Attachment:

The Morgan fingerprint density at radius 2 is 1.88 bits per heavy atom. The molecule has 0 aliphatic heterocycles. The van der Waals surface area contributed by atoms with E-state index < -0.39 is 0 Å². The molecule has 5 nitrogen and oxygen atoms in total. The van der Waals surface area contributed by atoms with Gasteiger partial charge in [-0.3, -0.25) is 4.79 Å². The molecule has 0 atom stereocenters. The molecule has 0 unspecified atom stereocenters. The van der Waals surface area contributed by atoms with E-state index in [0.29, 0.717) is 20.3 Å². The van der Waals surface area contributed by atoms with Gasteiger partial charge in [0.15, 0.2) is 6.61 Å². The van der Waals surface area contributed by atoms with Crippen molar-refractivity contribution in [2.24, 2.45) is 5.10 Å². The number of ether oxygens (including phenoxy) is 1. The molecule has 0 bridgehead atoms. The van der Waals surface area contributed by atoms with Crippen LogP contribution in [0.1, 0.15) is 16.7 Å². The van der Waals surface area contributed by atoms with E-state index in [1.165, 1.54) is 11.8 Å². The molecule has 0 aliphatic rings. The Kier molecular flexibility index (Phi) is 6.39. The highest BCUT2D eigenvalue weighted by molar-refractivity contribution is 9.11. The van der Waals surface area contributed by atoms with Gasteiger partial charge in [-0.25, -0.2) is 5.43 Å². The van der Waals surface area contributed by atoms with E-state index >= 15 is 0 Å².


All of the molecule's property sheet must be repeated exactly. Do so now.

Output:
The Morgan fingerprint density at radius 2 is 1.88 bits per heavy atom. The molecule has 0 aliphatic heterocycles. The van der Waals surface area contributed by atoms with E-state index < -0.39 is 0 Å². The molecule has 5 nitrogen and oxygen atoms in total. The van der Waals surface area contributed by atoms with Gasteiger partial charge in [-0.3, -0.25) is 4.79 Å². The molecule has 0 atom stereocenters. The molecule has 0 unspecified atom stereocenters. The van der Waals surface area contributed by atoms with E-state index in [0.29, 0.717) is 20.3 Å². The van der Waals surface area contributed by atoms with Gasteiger partial charge in [0.15, 0.2) is 6.61 Å². The van der Waals surface area contributed by atoms with Crippen molar-refractivity contribution in [2.24, 2.45) is 5.10 Å². The number of ether oxygens (including phenoxy) is 1. The molecule has 0 bridgehead atoms. The van der Waals surface area contributed by atoms with Crippen LogP contribution in [0.1, 0.15) is 16.7 Å². The van der Waals surface area contributed by atoms with E-state index in [1.165, 1.54) is 11.8 Å². The molecule has 0 aliphatic rings. The Kier molecular flexibility index (Phi) is 6.39. The highest BCUT2D eigenvalue weighted by molar-refractivity contribution is 9.11. The van der Waals surface area contributed by atoms with Gasteiger partial charge in [-0.25, -0.2) is 5.43 Å². The van der Waals surface area contributed by atoms with E-state index >= 15 is 0 Å².